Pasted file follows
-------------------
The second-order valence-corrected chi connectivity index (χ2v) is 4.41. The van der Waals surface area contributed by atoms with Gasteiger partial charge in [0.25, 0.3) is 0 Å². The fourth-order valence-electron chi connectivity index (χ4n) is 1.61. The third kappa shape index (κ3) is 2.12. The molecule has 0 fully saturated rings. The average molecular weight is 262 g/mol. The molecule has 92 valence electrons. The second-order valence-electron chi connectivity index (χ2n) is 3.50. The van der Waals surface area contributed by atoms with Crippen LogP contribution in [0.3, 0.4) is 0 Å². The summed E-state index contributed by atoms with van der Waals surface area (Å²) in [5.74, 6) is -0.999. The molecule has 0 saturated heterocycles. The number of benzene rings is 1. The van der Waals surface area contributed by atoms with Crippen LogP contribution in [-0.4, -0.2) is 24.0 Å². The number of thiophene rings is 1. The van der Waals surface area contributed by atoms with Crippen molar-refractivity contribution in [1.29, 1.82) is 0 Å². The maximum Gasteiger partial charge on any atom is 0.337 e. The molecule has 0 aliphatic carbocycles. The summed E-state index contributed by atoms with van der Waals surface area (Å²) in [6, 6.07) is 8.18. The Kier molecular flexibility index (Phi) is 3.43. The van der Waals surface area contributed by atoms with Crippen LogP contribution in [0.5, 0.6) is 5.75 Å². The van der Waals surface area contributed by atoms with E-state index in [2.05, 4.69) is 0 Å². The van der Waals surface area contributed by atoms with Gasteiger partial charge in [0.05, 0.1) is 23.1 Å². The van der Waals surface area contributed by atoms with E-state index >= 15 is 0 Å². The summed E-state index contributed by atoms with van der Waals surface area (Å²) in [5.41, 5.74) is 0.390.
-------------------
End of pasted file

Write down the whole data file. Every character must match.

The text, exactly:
The second-order valence-corrected chi connectivity index (χ2v) is 4.41. The van der Waals surface area contributed by atoms with Gasteiger partial charge in [0.25, 0.3) is 0 Å². The fourth-order valence-electron chi connectivity index (χ4n) is 1.61. The third kappa shape index (κ3) is 2.12. The molecule has 0 fully saturated rings. The average molecular weight is 262 g/mol. The molecule has 92 valence electrons. The second-order valence-electron chi connectivity index (χ2n) is 3.50. The van der Waals surface area contributed by atoms with Crippen LogP contribution in [0.3, 0.4) is 0 Å². The summed E-state index contributed by atoms with van der Waals surface area (Å²) in [5.74, 6) is -0.999. The molecule has 0 saturated heterocycles. The number of benzene rings is 1. The van der Waals surface area contributed by atoms with Crippen LogP contribution in [-0.4, -0.2) is 24.0 Å². The number of thiophene rings is 1. The van der Waals surface area contributed by atoms with Crippen molar-refractivity contribution in [1.29, 1.82) is 0 Å². The maximum Gasteiger partial charge on any atom is 0.337 e. The molecule has 0 aliphatic carbocycles. The summed E-state index contributed by atoms with van der Waals surface area (Å²) in [6, 6.07) is 8.18. The Kier molecular flexibility index (Phi) is 3.43. The van der Waals surface area contributed by atoms with Crippen LogP contribution in [0.5, 0.6) is 5.75 Å². The van der Waals surface area contributed by atoms with E-state index in [2.05, 4.69) is 0 Å². The van der Waals surface area contributed by atoms with Gasteiger partial charge in [0.05, 0.1) is 23.1 Å². The van der Waals surface area contributed by atoms with E-state index >= 15 is 0 Å². The summed E-state index contributed by atoms with van der Waals surface area (Å²) in [5.41, 5.74) is 0.390.